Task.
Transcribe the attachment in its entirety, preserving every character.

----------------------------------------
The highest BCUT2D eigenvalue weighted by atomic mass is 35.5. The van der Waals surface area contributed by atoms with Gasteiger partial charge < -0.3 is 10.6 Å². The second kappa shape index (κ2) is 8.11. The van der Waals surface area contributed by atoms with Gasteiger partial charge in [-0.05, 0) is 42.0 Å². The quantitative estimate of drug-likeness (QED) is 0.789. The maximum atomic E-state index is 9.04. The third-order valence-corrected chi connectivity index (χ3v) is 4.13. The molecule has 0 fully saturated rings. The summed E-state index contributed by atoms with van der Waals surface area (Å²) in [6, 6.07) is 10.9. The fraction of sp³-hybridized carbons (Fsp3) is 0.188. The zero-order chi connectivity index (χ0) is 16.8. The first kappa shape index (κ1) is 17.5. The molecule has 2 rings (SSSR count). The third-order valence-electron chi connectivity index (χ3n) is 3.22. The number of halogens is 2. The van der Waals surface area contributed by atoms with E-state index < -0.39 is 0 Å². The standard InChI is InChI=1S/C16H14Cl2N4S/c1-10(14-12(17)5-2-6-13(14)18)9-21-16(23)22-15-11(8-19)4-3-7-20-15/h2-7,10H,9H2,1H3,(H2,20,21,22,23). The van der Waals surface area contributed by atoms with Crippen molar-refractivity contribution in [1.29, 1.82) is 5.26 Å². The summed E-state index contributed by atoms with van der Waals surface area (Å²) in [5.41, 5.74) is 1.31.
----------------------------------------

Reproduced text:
The highest BCUT2D eigenvalue weighted by atomic mass is 35.5. The van der Waals surface area contributed by atoms with Gasteiger partial charge < -0.3 is 10.6 Å². The second kappa shape index (κ2) is 8.11. The van der Waals surface area contributed by atoms with Gasteiger partial charge in [-0.05, 0) is 42.0 Å². The quantitative estimate of drug-likeness (QED) is 0.789. The maximum atomic E-state index is 9.04. The third-order valence-corrected chi connectivity index (χ3v) is 4.13. The molecule has 0 fully saturated rings. The summed E-state index contributed by atoms with van der Waals surface area (Å²) in [6, 6.07) is 10.9. The fraction of sp³-hybridized carbons (Fsp3) is 0.188. The zero-order chi connectivity index (χ0) is 16.8. The first kappa shape index (κ1) is 17.5. The molecule has 2 rings (SSSR count). The third-order valence-electron chi connectivity index (χ3n) is 3.22. The number of halogens is 2. The van der Waals surface area contributed by atoms with E-state index < -0.39 is 0 Å². The standard InChI is InChI=1S/C16H14Cl2N4S/c1-10(14-12(17)5-2-6-13(14)18)9-21-16(23)22-15-11(8-19)4-3-7-20-15/h2-7,10H,9H2,1H3,(H2,20,21,22,23). The van der Waals surface area contributed by atoms with Crippen molar-refractivity contribution in [1.29, 1.82) is 5.26 Å². The summed E-state index contributed by atoms with van der Waals surface area (Å²) in [5.41, 5.74) is 1.31.